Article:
Originally posted by JohnDiamant
Thanks. Does a PCI slot always correspond to the same IRQ (if I move a different card into the slot, will it always get the IRQ that the previous card had)?
How can I tell which USB controller is being used by which USB device (and does switching USB plugs change that)?
I ask because all of my PCI slots are occupied by "high performance devices" (when considering MCE/AV capture and playback as the applications) so I don't really know what I can do to get them to not share an IRQ. My cards are: audio, video (AGP slot), analog tuner, digital tuner. I have no spare slots, so all I can do is move them around. I assume the video card needs to stay in the AGP slot, so can only move around the tuners and audio. Right now, my audio uses the same IRQ as video, but if I were able to make them use different IRQs, but have the tuners either share IRQ with each other (bad for recording two shows at once) or one of the tuners share with the audio instead (bad for recording and watching at the same time), that seems like I'm just trading off one problem for another. I'd like to find out how to avoid any IRQ conflicts for any device involved in AV recording or playback (I didn't mention I have a USB disk, so I wouldn't want to create a conflict with that either, which currently may also share the IRQ with audio and video -- I have 4 USB controllers showing in device manager, but can't tell which is being used by the disk, and one of them conflicts).
Generally, the BIOS or the operating system (Windows) will assign IRQ to PCI slots. However, some motherboards will always assign a particular IRQ to a particular PCI slot. But, you can change them in the BIOS settings.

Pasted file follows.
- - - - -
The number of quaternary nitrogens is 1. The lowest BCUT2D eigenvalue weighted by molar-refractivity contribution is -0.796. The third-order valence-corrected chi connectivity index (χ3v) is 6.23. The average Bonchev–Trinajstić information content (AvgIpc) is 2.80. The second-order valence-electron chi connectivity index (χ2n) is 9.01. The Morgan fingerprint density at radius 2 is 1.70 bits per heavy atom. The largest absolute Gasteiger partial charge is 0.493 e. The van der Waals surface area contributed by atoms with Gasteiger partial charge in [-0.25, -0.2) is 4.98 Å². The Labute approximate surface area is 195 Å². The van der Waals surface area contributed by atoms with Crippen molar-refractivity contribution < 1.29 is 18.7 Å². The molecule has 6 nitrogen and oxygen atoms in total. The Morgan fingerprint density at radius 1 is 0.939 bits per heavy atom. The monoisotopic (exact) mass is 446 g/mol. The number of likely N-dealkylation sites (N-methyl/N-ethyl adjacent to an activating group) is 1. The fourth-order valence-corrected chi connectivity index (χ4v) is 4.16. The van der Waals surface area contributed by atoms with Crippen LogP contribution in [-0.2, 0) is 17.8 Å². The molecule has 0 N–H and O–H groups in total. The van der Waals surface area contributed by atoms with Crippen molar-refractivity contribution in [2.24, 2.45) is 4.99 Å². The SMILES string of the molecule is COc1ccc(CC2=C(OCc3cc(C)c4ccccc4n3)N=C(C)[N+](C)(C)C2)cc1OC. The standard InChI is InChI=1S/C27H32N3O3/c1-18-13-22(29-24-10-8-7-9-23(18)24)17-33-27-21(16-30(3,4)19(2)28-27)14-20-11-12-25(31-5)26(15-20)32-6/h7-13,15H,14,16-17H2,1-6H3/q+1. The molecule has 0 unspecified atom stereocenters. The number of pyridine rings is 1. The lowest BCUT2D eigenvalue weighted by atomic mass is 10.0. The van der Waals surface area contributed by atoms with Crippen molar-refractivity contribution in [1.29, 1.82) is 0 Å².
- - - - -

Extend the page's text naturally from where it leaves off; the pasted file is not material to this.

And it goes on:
But, as you are doing, it may be easier simply to move the cards from one slot to another.
You may have to sacrifice that audio card if you can tolerate the builtin audio, as a last resort.
Let's consider these factors. Of the four cards you use, the HDTV Wonder should be considered the heavy lifter because it processes high definition video. If you can isolate an IRQ for the HDTV Wonder, then do so.
Next, the analog tuner is probably a hardware encoder; that it, video processing is done on the card itself instead in software, which means the CPU does the processing. So, the analog card might share an IRQ fairly well, particularly if it has good software drivers. Excellent drivers might cure all such issues.
If the audio card does hardware processing, then the same applies. Despite its apparent reputation for good audio cards, Creative Labs Sound Blaster audio cards have been known to be finicky. It used to be that you had to isolate the SB with its own IRQ, otherwise the sound would sputter and pop. I have no experience with the current SB models.
With respect to the USB devices, in the Device Manager at the bottom, there will be listed within the Universal Serial Bus Controollers' section several USB Root Hubs. Selecting and double-clicking each Hub will bring up the properties of the Hub.
Under the "Power" tab, you will see which USB device is associated with that particular USB Hub. If you check the properties of all the USB HUBs listed, you can figure out which HUB Hub is associated with which physical USB port.